The Twenty-First Century Criminal-Class

February 7, 2010 at 8:40 am (Uncategorized) (, , , , , , , , , , )

I miss my stepfather. But there have been many times during this past decade when I’ve been grateful he died back in 1999. Because, if he weren’t already dead, the new millennium would have probably killed him. I mean from the sheer aggravation of it all.

The 1990’s were tough enough on him. By then he had retired from his workaholic life as a plumber. That gave him time to finally read the newspaper and watch tv shows like “60 Minutes” and “20/20” and they’d get him all stirred-up. I’d stop by to visit him & mom and he’d be gritting his teeth and swearing at the “scum,” his term for politicians and business moguls who were crooked.

He was born on a farm in Greenville, Ohio, in 1921. He’d slogged through the Great Depression and World War II and seen the difference it made when working people had finally got a piece of the economic pie. He would turn red-in-the-face and rant mightily at the thought of ordinary folks being cheated, lied to, or otherwise kept-down. Good gosh, what would he think about today’s America. We no longer seem to know any other way of life!

Here in the 2000’s the average American is so inundated by double-dealers, con-artists, and crooks of every size that it is impossible to fight against all of it. The phone company deliberately bills customers for services they don’t have and credit card companies put phony fees on their bills, figuring that a few customers will notice and demand removal but most customers won’t notice and just pay. Doctors & hospitals send bills to patients in hopes of getting paid twice, by said patients & the insurers. Speaking of insurers, nowadays the insurance companies expect to only collect premiums without paying claims. Employers fiddle with employee time cards to screw them out of wages and gasoline giants openly gouge the motorists. If you watch closely next time you go through the supermarket checkout, you might find that the sale items are ringing-up full-price on your bill (it’s happened to me often enough that I no longer believe it’s just a mistake).

True stories: in the past few years I’ve received three notices that I could join in class-action lawsuits against the following thieves:
My life insurance company was chiseling its policy holders.
The stock broker I used was shaving a little bit off each of its clients’ transactions.
Until recently, I owned a convenience store/gas station (for that sad tale see my essay, “And Then the Financial Tsunami Hit.” One of the items I sold was propane tanks. Well, it turns out that the major oil company that supplied propane to thousands of stores was padding its costs.

Last night, a friend of mine was late to our dinner appointment. Seems he was online entering a contest held by a popular magazine he subscribes to. When he got to the end of the form, he told me, he clicked “submit” and was informed that he’d thereby signed-up for a subscription to an additional magazine, which would be charged to his credit card. He spent the next half-hour phoning the company demanding to cancel the new subscription.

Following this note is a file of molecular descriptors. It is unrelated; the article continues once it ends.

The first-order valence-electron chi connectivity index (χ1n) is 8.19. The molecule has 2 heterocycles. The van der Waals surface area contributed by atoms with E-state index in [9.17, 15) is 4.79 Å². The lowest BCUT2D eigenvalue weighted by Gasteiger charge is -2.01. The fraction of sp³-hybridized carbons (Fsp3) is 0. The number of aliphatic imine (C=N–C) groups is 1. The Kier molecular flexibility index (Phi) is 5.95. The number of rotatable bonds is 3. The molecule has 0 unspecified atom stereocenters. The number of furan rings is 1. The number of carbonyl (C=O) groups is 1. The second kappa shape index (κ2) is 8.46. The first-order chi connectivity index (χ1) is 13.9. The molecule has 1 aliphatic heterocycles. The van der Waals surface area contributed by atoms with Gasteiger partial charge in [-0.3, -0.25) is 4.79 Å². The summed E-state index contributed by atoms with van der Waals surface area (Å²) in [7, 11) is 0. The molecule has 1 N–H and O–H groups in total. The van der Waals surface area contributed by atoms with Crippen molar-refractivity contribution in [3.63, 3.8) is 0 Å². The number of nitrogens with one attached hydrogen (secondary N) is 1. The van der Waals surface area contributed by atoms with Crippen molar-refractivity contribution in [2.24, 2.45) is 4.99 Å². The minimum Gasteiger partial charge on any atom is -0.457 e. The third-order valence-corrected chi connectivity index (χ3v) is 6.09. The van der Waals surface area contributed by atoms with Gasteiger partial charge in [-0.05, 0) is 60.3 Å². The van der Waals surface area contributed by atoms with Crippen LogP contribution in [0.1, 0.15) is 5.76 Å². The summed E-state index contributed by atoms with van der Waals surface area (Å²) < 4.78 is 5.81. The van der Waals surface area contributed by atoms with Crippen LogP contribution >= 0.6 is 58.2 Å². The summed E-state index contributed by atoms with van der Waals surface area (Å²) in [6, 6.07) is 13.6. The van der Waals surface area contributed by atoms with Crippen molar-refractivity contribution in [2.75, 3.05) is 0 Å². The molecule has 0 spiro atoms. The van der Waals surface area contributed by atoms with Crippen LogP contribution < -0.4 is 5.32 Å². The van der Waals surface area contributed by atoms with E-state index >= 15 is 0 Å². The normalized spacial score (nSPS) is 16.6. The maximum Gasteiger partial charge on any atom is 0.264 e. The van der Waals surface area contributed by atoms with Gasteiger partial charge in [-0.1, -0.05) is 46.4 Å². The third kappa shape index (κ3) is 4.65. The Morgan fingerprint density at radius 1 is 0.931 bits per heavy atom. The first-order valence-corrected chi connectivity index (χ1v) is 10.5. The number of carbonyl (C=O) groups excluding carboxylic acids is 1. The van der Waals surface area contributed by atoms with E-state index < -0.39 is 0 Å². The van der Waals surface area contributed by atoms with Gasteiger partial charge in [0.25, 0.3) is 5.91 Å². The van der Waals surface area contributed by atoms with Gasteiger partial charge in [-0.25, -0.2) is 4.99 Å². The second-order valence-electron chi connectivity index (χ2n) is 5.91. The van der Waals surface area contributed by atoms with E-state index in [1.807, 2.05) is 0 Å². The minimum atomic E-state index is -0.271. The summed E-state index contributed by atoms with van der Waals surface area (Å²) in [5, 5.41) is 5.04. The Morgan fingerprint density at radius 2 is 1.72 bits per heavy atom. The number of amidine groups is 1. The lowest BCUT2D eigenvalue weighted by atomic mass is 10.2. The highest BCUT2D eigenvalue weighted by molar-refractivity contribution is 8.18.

My real point is that our casino economy is hooked on this sort of crumb-bummery. It seems to have become the lifeblood of Capitalism, along with endless war and the reverse-socialism of taxing the poor to subsidize banksters and Wall Street wheeler-dealers.

The problem is so widespread that one could spend one’s entire life doing nothing else but guarding against being ripped-off. It’s like being out in the woods and beset by a huge swarm of hungry mosquitoes: while you’re slapping at one bloodsucker another dozen put the bite on you. Up until a few years ago, I believed we could count on the authorities to make an effort to catch and punish those who prey upon the innocent. Unfortunately, the authorities now line their pockets in exchange for looking the other way and increasingly they even cook-up schemes of their own.

So keep your eyes open and your wits about you. Defend yourself. But try not to get too angry while you’re doing it; otherwise you might blow a gasket, die, and then the Twenty-First Century criminal-class wins.

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Wow, Was I Wrong!

December 22, 2009 at 5:36 am (Uncategorized) (, , , , , , , )

I haven’t had health insurance in 9 years. The end of my coverage coincided with my downsizing out of a 20+ year career in the printing industry (another of the multitude of enterprises America no longer has within its  boarders). I still remember how ecstatic I was back in 1980, when I got that job; my first that not only paid well, but had fringe benefits like health insurance and a retirement pension. It was a real “grown-up” job like my parents had.

My excellent health has enabled me to go these 9 years without the wallet-draining help of the medical profession. I attribute my good health mostly to my long-standing belief in positive thinking and what used to be called “health foods.”  I don’t have the highest opinion of doctors. I really think they aren’t good for much beyond operating if you’ve got something like appendicitis or diagnosing an obvious condition like diabetes. Anything more complex and their attempts at a “cure” may be worse than the ailment.